It is amazing to think just how “experienced” a poker player can be in terms of the number of years that they have been active in the game and still not know what today are deemed basics. This is both good news and bad news, bad news in so much that we don’t really know the game as much as we think we do but good news in that many of our opponents don’t either. Recently I have been looking at the three basic reasons why we bet in no limit hold’em.
As I explained earlier we are either ahead or behind in a poker hand (excluding the rare times where we tie). If we are ahead then we have the ability to bet for value. However betting for value is only correct if we can get called by a worse hand. If we are behind then we can bluff but a bluff is only correct if we can get our opponents to fold. So we can see that value betting and bluffing reflect how we are either ahead or behind.
We can also see that betting simply because we have the best hand is a poor poker play. The exact mirror image of that is to bluff simply because we have the perceived worst hand. Bluffing is only correct if it stands any chance of getting your opponent to fold. Well actually that statement is incorrect because we have to be careful with the wording here. Saying “any chance” infers that the percentage could be something like 1%. Clearly then in a $100 pot then it would be a massive mistake to bet say $50 on a bluff if there was only a 1% chance that our opponent would fold.
So our chances of being successful are reflected in how much is in the pot and the size of the bet coupled with the chances of the bluff working. So the bottom line is that if we are ahead then we value bet but only if betting can be called by a worst hand otherwise we are not betting for value – we are just betting for the sake of it. On the flip side is when we are behind then we bluff – but only when there is the chance that our opponent or opponents will fold either the best hand or fold – otherwise we are just bluffing for the sake of it.
Let us say that you raised before the flop form the button with the Jc-10c and the big blind called you. Each of you had a 100bb stack and the big blind had the 9d-8d. The flop came Ah-5s-5c and the big blind checked. If you bet then you are not betting for value because no worse hand can call. So you are bluffing but if you knew your opponents hand then you would know that you have the best hand – so is this technically a bluff when you have the best hand?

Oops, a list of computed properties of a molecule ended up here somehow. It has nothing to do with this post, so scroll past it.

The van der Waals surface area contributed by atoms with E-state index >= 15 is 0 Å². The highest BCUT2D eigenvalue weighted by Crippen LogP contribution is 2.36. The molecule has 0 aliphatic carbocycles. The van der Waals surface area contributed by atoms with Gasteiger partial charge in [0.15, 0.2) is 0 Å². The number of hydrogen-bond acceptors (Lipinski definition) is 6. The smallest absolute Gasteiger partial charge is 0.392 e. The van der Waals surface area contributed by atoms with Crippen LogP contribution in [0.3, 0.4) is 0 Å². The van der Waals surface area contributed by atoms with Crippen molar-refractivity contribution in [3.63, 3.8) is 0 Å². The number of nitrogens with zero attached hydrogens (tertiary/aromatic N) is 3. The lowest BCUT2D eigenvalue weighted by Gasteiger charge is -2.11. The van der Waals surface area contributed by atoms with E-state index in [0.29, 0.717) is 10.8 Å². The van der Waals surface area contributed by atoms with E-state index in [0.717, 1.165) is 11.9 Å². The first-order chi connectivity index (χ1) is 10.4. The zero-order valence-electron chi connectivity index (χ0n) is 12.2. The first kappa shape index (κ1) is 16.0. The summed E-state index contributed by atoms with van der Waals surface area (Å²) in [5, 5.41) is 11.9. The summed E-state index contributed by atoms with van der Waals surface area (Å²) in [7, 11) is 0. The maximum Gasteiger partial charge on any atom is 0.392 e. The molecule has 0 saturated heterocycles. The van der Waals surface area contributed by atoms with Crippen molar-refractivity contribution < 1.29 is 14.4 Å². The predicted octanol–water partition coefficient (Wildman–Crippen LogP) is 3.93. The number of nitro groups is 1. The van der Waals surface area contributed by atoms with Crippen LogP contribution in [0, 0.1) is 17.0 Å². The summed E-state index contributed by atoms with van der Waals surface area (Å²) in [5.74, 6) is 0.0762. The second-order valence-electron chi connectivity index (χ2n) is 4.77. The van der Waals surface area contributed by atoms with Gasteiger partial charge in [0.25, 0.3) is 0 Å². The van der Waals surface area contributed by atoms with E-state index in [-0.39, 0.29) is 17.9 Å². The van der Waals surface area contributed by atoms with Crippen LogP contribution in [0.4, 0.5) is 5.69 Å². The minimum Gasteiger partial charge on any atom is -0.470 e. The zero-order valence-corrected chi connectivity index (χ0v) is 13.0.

Well yes it is actually because when we bluff then we are not always directing our bets at superior hands. In this situation then the fact that our hand is superior is almost of no consequence. Our five card hand is A-5-5-J-10 while our opponents hand is A-5-5-9-8 – they are almost the same hand. So despite holding almost the same hand our action is indicating that our hand is superior to the one that we actually do hold so we are bluffing. We are betting to win the current equity and not to make a better hand fold although we could be if our opponent held something like K-Q. Remember that our action is a bluff despite holding a stronger hand for one simple reason.
Because our hands are almost identical then the difference in equity is insignificant. This is because we have nothing or at the very least we have a hand that cannot take any heat. So if our opponent could look into a crystal ball and see our hand then they would raise our bet on this flop because our hand cannot stand a raise. So we are forcing a hand to fold that could have beaten us if they had found the appropriate line.
In this situation we are weak and we know we are even if our hand is technically better in terms of the actual hand ranking. We have the same low pair no kicker holding as our opponent. The fact that our kicker is a jack while theirs is a nine is of little consequence with three betting rounds to go. Because of that then our bet is a bluff and nothing else. As long as you remember that bluffs are designed not to just make “better hands” fold then you will be using a stronger betting strategy. This is one of the basic fundamentals of no limit Texas hold’em.